Policy Gadgets for Urban Governance in the Era of Social Computing: An Italian Pilot on Telemedicine

Policy Gadgets for Urban Governance in the Era of Social Computing: An Italian Pilot on Telemedicine

Enrico Ferro (Istituto Superiore Mario Boella, Italy), Michele Osella (Istituto Superiore Mario Boella, Italy), Yannis Charalabidis (University of the Aegean, Greece) and Euripides Loukis (University of the Aegean, Greece)
DOI: 10.4018/978-1-4666-4169-3.ch015


The chapter introduces the concept of policy gadgets that may be expressed as the combined use of computer simulations and social media in policymaking. Such a concept is exemplified by providing the description of an Italian campaign on telemedicine, launched by the regional government of Piedmont (IT) in the context of an international research project named PADGETS (www.padgets.eu). In addition, some preliminary results are presented, which are very encouraging. The use of such instruments in urban and regional policymaking may generate significant advantages in terms of conveying society’s inputs to policy makers, by providing them with a set of concise, fresh, and relevant data in a cost effective and easily understandable way.
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The soaring complexity at a social, political, and economic level that characterizes modern societies necessitates more sophisticated policy making processes. Governments are no longer in the position of having in-house sufficient resources, information or competencies to effectively respond to the complex needs and wants of an interconnected, fast-evolving and unpredictable global environment. It is thus of critical importance for policy makers to partner with society to quickly identify new emerging problems and find innovative solutions.

In such a context, the rise of social computing has recently attracted significant interest from both the academic and the professional world. Web 2.0 and social media, in fact, represent a potential cornerstone in the field of public sector innovation, leading to more responsive, informed, open, transparent and collaborative forms of governance. In particular, the increased capabilities of Internet users to “organize without organizations” (Shirky, 2006), coupled with the birth of social networks, have spurred the birth of numerous virtual spaces where people express their political views, problems and needs. This provides an additional motivation for government agencies to organize their presence in the social media.

However, despite the rosy expectations and fervent impulses coming from the scientific community, government’s consultations are struggling to take off due to the presence of notable difficulties in collecting, organizing, and making sense of people’s opinions. In spite of the unsatisfactory results of participatory initiatives launched over the first decade of the second millennium, one ray of hope comes from the observed trend towards “government 2.0”, an emerging concept which denotes a situation where canonical governmental boundaries are blurred, leaving room for opportunities to harness “prosumption”, i.e., a new model of information collaborative production, where formerly passive consumers participate in an active and ongoing way. In this new paradigm, new modes of collaboration and co-creation surface and, therefore, pluralistic and networked forms of government become the dominant organizational model for service delivery and policymaking. This can be highly beneficial for urban and regional planning, taking into account its complexity, dynamism (rapid changes of context and needs) and multiple affected stakeholders.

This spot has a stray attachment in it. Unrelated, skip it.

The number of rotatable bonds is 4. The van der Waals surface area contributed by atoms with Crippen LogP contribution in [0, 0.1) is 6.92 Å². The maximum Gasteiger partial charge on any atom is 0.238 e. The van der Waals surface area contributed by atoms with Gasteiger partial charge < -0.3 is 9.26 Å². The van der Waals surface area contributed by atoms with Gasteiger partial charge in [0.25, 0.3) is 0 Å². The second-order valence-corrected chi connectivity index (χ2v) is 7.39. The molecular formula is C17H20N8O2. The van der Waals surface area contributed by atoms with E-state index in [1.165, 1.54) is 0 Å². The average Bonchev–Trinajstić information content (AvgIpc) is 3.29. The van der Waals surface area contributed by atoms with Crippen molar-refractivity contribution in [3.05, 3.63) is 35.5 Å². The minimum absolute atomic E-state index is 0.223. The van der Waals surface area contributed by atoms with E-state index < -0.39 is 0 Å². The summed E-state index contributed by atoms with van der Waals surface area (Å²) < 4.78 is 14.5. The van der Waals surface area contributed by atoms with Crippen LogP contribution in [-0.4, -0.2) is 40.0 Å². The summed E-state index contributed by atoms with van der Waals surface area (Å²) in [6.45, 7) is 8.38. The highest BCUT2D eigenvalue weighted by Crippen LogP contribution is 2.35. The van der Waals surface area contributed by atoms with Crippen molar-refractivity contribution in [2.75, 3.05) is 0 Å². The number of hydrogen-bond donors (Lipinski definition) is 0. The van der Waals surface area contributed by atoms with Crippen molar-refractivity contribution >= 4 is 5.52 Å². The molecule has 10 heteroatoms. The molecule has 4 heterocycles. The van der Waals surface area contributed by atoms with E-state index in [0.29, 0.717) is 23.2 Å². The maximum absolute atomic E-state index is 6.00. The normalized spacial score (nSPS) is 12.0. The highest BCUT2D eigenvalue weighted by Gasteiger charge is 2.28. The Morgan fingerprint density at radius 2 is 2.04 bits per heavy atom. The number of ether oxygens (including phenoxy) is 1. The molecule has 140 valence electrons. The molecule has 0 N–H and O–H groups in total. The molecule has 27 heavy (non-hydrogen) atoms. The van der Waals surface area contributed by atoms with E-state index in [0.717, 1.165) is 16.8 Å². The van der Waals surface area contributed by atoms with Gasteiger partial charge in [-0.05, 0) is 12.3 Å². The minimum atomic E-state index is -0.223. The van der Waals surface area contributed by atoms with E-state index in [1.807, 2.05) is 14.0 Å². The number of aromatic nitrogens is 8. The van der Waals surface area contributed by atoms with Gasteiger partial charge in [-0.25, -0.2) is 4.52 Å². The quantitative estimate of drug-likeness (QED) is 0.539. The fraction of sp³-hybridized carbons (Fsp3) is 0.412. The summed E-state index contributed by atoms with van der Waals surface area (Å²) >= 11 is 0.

The aim of this chapter is to present the concept of policy gadgets and their role in the process of government transformation with respect to policy making and planning towards the above directions. In particular, it is analyzed how such instruments can be used by government agencies to inform and improve the policy making cycle. In order to exemplify how policy gadgets may be adopted in real life the chapter provides a description of an Italian pilot implementation launched by the regional government of Piedmont (Italy). The campaign focuses on a program for large scale introduction telemedicine solutions in the region of Piedmont for monitoring the health of some special patients’ groups. It aims to convey information on it to interested and affected citizens of this region (e.g. patients and their families, doctors, etc.), and collect feedback from them, using social media. This campaign is conducted in the context of an international research project named PADGETS (its full title is ‘Policy Gadgets Mashing Underlying Group Knowledge in Web 2.0 Media’ – www.padgets.eu), partially financed as part of the ICT for governance and policy modeling objective of the seventh framework program of research of the European Commission.

Including these introductory comments, the remainder of the chapter is structured in four sections. Section two presents some background information. Section three starts with introducing the concept of policy gadgets and subsequently follows on by presenting and discussing the Italian pilot on telemedicine. Then it places the research work conducted within a number of long-term socioeconomic trends and highlights some of the future challenges and research directions. Finally, section four contains some conclusive remarks about the potential of policy gadgets to transform policy making as we know it today.

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